Baby Carrying Slings for New Moms to Promote Breastfeeding and Bonding
For release July 25, 2005
An East Bay group is celebrating World Breastfeeding Week (August 1-7) by promoting breastfeeding as a way to reduce the risk that infants will develop obesity problems as they grow older.
The Contra Costa Breastfeeding Task Force will distribute 250 new baby slings to promote breastfeeding and closeness between mothers and babies and to reduce the risk of obesity, which is rising at an alarming rate. The new slings were sewn by volunteer individuals and organizations recruited from the community. They will be distributed in classes at Contra Costa Regional Medical Center and WIC program, and during home visits by Contra Costa Health Services Public Health Nurses, Welcome Home Baby and Prenatal Care Guidance staff. Mothers will be taught how to use the slings safely and will be given tips and suggestions. (Tips and other information are available online)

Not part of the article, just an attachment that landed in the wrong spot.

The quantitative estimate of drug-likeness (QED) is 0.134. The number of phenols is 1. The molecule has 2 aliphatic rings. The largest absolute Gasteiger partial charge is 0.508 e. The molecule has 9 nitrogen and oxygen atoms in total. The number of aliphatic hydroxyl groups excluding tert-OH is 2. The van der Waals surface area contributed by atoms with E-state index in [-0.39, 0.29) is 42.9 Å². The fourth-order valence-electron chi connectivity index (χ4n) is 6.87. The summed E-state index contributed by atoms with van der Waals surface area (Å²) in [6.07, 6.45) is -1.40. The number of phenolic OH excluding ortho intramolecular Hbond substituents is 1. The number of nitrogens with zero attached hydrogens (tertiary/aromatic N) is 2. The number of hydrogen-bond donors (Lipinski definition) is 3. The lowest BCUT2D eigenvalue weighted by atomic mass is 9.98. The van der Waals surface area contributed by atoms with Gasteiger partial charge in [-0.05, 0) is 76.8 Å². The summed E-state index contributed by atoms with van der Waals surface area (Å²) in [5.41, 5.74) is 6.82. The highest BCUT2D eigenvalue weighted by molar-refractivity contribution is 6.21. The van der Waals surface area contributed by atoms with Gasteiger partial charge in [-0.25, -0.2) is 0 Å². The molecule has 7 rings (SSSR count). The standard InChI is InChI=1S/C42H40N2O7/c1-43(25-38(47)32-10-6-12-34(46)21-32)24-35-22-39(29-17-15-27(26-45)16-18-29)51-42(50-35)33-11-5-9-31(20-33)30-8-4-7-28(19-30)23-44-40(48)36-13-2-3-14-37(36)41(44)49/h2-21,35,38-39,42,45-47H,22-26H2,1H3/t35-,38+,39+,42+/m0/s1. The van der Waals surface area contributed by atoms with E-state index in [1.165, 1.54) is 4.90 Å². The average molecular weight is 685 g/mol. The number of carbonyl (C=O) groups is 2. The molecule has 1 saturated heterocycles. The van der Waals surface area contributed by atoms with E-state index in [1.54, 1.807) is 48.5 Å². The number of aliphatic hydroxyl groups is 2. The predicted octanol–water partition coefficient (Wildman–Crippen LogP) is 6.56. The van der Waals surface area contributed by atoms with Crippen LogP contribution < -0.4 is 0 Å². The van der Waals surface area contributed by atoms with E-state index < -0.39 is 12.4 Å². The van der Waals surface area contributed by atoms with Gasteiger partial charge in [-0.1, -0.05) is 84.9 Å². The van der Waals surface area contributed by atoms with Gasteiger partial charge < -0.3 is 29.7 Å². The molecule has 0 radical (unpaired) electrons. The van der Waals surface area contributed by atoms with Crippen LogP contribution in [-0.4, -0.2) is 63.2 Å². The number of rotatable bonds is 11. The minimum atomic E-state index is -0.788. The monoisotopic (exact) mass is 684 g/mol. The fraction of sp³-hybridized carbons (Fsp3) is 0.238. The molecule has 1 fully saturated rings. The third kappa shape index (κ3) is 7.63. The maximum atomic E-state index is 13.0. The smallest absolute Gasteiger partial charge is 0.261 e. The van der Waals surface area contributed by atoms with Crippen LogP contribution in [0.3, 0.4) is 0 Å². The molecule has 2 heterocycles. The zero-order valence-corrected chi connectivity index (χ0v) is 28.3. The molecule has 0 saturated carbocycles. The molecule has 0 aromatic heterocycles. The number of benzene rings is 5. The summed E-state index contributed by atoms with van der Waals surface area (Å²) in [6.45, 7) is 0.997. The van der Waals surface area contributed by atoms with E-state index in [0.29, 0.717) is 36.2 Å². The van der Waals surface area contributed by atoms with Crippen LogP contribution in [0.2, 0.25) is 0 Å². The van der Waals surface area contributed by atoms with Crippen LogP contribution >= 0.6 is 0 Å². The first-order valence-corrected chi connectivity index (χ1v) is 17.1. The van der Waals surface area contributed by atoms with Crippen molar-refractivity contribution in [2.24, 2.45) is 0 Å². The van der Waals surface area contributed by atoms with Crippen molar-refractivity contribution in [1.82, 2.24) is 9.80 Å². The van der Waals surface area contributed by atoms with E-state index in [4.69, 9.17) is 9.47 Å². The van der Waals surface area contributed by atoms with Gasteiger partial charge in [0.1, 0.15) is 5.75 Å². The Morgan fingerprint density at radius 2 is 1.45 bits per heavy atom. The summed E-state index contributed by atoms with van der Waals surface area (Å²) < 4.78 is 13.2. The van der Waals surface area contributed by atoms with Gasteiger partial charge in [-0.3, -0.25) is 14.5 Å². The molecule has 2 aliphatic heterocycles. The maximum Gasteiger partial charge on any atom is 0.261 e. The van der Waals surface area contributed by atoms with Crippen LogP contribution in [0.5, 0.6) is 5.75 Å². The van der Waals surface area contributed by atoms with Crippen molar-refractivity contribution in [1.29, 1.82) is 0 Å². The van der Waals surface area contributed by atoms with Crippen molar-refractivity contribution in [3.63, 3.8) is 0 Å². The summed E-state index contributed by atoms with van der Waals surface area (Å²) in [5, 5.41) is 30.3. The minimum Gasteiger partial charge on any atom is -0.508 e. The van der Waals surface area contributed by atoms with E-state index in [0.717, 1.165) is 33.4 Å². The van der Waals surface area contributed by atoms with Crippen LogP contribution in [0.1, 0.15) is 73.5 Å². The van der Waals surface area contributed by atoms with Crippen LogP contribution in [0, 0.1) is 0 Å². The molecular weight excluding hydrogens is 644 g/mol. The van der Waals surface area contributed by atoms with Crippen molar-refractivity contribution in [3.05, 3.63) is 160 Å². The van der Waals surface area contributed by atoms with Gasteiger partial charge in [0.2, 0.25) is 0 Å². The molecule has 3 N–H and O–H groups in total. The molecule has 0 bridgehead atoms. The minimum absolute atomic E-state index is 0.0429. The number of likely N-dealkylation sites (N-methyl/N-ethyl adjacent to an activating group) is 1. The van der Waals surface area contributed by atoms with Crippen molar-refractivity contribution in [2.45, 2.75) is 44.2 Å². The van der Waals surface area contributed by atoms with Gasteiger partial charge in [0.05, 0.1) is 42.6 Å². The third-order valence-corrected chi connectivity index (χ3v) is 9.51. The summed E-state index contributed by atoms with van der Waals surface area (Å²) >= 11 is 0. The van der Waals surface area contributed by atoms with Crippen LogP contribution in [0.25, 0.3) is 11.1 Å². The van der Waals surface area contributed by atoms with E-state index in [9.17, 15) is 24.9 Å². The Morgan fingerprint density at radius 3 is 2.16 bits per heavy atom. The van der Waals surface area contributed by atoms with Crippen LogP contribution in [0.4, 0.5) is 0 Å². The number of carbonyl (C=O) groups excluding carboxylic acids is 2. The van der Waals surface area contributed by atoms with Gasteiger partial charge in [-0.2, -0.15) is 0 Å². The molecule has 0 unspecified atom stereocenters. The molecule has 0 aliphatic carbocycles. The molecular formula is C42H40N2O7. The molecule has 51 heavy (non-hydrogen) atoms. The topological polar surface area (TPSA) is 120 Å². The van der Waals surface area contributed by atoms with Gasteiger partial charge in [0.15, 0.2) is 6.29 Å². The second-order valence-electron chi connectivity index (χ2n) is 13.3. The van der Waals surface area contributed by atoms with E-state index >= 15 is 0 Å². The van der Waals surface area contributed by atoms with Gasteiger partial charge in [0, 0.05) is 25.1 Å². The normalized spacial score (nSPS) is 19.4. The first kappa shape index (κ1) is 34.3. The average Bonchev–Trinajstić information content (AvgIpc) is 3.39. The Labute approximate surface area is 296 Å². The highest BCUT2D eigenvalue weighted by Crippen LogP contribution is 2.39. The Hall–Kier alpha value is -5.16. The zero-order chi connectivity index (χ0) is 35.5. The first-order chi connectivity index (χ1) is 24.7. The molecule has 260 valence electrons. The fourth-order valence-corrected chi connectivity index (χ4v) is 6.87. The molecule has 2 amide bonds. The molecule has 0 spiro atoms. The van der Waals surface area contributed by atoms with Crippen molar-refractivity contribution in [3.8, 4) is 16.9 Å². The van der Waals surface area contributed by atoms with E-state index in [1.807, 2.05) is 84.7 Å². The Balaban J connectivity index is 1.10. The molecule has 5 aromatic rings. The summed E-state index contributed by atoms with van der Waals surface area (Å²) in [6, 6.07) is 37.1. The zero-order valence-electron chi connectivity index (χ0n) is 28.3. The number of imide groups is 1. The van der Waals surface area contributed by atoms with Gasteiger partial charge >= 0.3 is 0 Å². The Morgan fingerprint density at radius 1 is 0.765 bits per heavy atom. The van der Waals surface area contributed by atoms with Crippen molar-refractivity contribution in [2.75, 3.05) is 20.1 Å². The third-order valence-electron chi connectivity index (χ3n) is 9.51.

"Infants who breastfeed are less likely to be overweight. A bottle-fed infant needs more milk to satisfy its sucking need and bottle feeding causes parents to tend to push the baby to finish the bottle," says Nancy Hill, Breastfeeding Program Coordinator for the Contra Costa Health Services. Early overfeeding with a bottle may lead the baby to expect more at a feeding.
Hill says the sling is convenient, making it possible to breastfeed discretely while working, getting things done around the house, shopping or eating in a restaurant. The sling also frees moms to care for older siblings, reduces crying and colic and even enhances learning.
"Carried babies have enhanced visual and auditory alertness, and increased 'quiet alertness' times," says Hill, adding that carrying a baby promotes bonding and enhances parents’ feelings of competence.
The sling project was made possible through donations and sewing skills of organizations, businesses and individuals (Complete list). Slings are also available at stores that sell baby supplies and equipment.
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